Even as rich people with tens or hundreds of millions of dollars to burn started hiring engineers by the score, the garage startup personal space program is gaining ground. XCOR Aerospace is making steady progress toward its first spacecraft.

These new opportunities became available to the space enthusiast:

  • Go to work for a company that expects to fly all of its employees into space
  • Earn sweat equity by working for a space startup
  • Invest in a company if you are a qualified investor (roughly $250,000/year family income or $1 million in assets)

This is where I joined. But even if there are two million families with $250,000/year income, that still leaves 98 percent of the United States without a way to invest without becoming an employee of a space firm.

Could an atypical farmer take a lifetime of effort and farm wages and spend them on an orbital rocket ride? It may be fiction today, but it is only a few years away from being fact. Forty years working full time earning about the average wage of $12.50 an hour earns $1 million. It is only a matter of time before private industry finds a way to provide an orbital flight for $1 million now that orbital flights for over $10 million on the Russian Soyuz are sold out. Kistler K-1 may be able to fly 4,500 kg to low Earth orbit, which is enough for a pair of two-person Gemini re-entry modules, for $17 million. That would be about $4.25 million per person in launch costs if a charter can be had for four people for $17 million. That might be half of the total costs because one still has to build the crew compartment; the launch vehicle is only part of the costs.

Call it next decade, December 31, 2019, when someone saving a lifetime’s earnings at the average wage will be enough to afford an orbital spaceflight. That amount of money will probably be up to $1.5 million by then, or $3 million if you are working two jobs like Charles Farmer did in the movie.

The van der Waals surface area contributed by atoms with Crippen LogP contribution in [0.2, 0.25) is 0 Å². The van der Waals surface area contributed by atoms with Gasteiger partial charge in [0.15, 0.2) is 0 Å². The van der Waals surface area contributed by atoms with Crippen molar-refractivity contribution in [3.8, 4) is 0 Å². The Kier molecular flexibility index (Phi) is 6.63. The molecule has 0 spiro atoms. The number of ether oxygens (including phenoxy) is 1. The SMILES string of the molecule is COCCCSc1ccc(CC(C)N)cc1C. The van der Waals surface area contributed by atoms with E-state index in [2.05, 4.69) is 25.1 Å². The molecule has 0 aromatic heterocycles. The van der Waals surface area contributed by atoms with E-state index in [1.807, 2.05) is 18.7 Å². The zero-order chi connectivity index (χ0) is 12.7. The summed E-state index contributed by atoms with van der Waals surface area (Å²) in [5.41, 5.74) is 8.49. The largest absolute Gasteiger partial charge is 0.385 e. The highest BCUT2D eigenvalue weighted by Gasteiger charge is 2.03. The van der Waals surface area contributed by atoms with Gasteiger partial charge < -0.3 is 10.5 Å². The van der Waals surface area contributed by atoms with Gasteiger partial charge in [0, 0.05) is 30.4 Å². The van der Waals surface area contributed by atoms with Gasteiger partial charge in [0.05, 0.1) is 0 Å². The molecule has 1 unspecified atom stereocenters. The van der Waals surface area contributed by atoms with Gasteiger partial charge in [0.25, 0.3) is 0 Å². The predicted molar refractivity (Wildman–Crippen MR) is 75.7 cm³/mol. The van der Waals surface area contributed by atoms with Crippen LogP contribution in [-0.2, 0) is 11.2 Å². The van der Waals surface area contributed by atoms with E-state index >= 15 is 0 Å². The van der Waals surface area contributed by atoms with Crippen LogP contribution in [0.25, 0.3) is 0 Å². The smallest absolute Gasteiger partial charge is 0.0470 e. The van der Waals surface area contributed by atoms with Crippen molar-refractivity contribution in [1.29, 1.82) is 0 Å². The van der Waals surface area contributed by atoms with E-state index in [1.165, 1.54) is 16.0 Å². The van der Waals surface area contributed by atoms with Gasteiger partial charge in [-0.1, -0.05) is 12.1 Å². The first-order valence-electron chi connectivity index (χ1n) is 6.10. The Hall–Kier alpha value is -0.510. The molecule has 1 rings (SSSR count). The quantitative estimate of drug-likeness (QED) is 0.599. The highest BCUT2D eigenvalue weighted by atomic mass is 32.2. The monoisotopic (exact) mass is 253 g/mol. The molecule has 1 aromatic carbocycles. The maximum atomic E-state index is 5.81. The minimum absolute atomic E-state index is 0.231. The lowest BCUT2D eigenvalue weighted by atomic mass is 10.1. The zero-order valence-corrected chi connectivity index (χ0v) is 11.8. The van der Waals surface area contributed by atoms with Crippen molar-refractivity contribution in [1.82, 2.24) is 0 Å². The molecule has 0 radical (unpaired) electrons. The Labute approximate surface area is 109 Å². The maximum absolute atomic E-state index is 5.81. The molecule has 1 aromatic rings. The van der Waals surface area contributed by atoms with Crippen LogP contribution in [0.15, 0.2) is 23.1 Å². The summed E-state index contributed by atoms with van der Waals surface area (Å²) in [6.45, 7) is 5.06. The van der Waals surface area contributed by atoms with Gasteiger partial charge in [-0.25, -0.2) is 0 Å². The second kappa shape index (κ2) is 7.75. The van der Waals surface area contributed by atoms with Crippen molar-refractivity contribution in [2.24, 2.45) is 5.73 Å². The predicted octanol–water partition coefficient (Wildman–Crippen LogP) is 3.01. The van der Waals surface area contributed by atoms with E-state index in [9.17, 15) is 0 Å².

Cooperative space program

Now for the first time, anyone can be like Charles Farmer and invest a little time, and in return earn a small opportunity to get into orbit. You don’t need to dedicate your life or a big chunk of riches to directly seek space flight. Instead of spending millions of dollars of time to earn a spaceflight, spend a few minutes at a time and earn an opportunity to win a multi-million dollar spaceflight worth a few dollars.

Could an atypical farmer take a lifetime of effort and farm wages and spend them on an orbital rocket ride? It may be fiction today, but it is only a few years away from being fact. has a tournament to win an orbital spaceflight on the Kistler K-1 with billions of entries. Playing takes a couple of minutes and builds a few cents of advertising revenue toward a spaceflight. Less than one thousand people playing at night for forty years could together produce a winner of one seat at today’s $20 million Soyuz flight price tag (plus tax). We already have 2,000 players and rising and spaceflight prices are falling. I expect the players will not have to wait as long to see an orbital flight winner as the twenty years Barbara Morgan has been waiting for her government flight.

In a generation as spaceflight prices go down and income goes up, we might see an orbital flight raffled for a fund raiser the way that trips to Hawaii were raffled a generation ago: tens of thousand tickets at $100 each, with the bulk of the money going to the sponsoring organization.

Thus, we return to the club roots of space programs after a seventy-year long hiatus. This time, the prize is a trip to orbit or beyond. Strive to be an astronaut like Charles Farmer whenever you want.